Goals
0 of 25 patrons
When I reach 25 patrons, I'll remove the limit on the Archangels level and start offering music recommendations three months in advance.
1 of 4
Cecilia's List promotes sacred music written by women, through highlighting individual pieces, writing about featured composers, and a lectionary-based resource for choosing music. 

I recently had a sabbatical year in which I did a fair amount of “church hopping” — visiting a different church every week. One of the things that I noticed was that there was almost no music by women: occasionally I might encounter some Judith Bingham or Judith Weir at a cathedral service, but the frequency of music composed by women, and acknowledged as such, tended to be less than one piece a month. This is a sorry state of affairs, but I honestly believe it’s more the result of disorganisation than malice. People choose the music that’s already in their libraries, they choose the music that fits the lectionary they follow, they choose the music that worked in their context three years or six years ago. This is not because they’re trying to exclude anyone who isn’t a dead white man, but because doing anything else is extra work.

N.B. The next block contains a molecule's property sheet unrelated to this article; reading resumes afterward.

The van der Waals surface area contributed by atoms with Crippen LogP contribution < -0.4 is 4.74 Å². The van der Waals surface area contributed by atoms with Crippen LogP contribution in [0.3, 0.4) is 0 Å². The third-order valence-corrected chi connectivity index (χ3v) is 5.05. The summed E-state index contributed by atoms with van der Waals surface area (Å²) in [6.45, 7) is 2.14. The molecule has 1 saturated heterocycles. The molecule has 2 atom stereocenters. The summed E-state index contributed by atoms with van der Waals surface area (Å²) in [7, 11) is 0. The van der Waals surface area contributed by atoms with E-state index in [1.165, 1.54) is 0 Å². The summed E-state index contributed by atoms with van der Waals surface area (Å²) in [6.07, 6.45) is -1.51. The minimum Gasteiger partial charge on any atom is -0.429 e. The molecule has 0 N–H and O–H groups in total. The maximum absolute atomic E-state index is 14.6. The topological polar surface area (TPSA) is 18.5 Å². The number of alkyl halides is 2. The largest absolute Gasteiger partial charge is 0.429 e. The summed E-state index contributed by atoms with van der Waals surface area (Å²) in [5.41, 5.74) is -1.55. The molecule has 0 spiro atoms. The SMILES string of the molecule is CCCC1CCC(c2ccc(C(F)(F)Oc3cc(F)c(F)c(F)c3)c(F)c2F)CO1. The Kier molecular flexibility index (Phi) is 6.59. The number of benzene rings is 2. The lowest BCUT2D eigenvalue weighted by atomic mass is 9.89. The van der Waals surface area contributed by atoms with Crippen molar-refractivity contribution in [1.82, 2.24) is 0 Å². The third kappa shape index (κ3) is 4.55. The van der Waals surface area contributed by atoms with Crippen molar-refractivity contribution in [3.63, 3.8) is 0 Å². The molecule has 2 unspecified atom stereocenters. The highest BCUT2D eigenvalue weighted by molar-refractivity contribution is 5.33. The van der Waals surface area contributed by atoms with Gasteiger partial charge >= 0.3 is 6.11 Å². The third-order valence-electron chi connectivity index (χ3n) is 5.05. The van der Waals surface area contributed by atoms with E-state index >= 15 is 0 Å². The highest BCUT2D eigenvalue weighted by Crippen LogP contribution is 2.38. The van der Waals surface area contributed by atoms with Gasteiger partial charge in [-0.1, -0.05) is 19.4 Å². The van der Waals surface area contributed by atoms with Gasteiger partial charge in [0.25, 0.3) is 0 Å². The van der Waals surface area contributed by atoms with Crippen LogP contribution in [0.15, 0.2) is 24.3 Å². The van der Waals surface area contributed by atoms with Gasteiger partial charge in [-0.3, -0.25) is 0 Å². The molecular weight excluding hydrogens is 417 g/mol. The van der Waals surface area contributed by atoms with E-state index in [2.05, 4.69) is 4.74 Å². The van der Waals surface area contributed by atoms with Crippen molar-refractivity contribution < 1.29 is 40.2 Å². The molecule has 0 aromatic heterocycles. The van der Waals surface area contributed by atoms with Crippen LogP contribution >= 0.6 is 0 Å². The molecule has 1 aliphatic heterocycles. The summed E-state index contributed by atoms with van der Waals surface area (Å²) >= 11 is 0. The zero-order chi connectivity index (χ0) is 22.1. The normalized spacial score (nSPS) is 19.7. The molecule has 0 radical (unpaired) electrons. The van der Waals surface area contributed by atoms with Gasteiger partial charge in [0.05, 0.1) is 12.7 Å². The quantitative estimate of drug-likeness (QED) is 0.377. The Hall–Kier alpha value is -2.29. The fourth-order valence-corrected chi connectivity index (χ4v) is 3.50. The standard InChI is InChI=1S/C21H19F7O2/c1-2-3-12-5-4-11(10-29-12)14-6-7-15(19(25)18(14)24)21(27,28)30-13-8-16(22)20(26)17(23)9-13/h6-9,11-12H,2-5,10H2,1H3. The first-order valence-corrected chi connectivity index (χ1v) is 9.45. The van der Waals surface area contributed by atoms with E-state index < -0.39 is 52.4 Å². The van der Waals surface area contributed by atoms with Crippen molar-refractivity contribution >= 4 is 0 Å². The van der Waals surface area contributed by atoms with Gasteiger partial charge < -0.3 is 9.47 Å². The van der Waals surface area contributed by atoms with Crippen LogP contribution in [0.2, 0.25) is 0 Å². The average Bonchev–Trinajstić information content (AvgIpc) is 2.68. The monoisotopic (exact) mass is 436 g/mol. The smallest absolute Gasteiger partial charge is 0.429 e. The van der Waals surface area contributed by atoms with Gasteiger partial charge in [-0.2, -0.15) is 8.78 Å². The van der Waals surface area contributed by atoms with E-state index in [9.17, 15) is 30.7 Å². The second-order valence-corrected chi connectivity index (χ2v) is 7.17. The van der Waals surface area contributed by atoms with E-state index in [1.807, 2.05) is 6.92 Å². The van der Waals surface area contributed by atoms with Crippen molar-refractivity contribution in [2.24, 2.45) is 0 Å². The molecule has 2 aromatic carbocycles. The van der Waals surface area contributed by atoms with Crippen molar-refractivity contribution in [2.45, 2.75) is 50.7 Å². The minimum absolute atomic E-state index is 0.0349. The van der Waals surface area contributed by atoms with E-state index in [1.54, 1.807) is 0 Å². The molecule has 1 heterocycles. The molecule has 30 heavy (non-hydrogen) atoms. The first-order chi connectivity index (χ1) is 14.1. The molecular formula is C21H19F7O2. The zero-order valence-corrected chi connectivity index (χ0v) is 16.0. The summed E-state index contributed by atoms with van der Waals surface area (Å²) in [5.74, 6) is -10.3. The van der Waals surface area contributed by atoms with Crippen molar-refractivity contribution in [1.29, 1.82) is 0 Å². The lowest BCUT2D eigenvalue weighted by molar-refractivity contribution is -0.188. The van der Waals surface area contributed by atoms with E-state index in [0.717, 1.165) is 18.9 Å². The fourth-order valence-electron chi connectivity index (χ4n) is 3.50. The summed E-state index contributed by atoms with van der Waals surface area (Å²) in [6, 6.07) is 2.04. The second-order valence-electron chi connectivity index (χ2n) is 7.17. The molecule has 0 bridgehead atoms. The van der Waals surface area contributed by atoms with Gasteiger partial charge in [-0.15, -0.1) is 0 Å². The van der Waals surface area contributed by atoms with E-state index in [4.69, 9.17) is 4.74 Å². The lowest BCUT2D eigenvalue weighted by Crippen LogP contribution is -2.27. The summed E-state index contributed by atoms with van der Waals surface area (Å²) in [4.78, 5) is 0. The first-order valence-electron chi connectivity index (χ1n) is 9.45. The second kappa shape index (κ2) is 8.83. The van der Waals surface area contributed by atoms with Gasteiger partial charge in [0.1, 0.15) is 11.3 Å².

It doesn’t have to be this way.

St Cecilia was given in marriage to a young man, Valerian; but she had taken a vow of virginity. So on her wedding night she told her pagan husband that she was defended by an angel who would guard her purity. The next details are… fuzzy, but Cecilia kept her virginity, Valerian converted to Christianity, and so did his brother Tibertius. Eventually both brothers were martyred; Cecilia continued to make conversions by her preaching, and the authorities wanted her to shut up.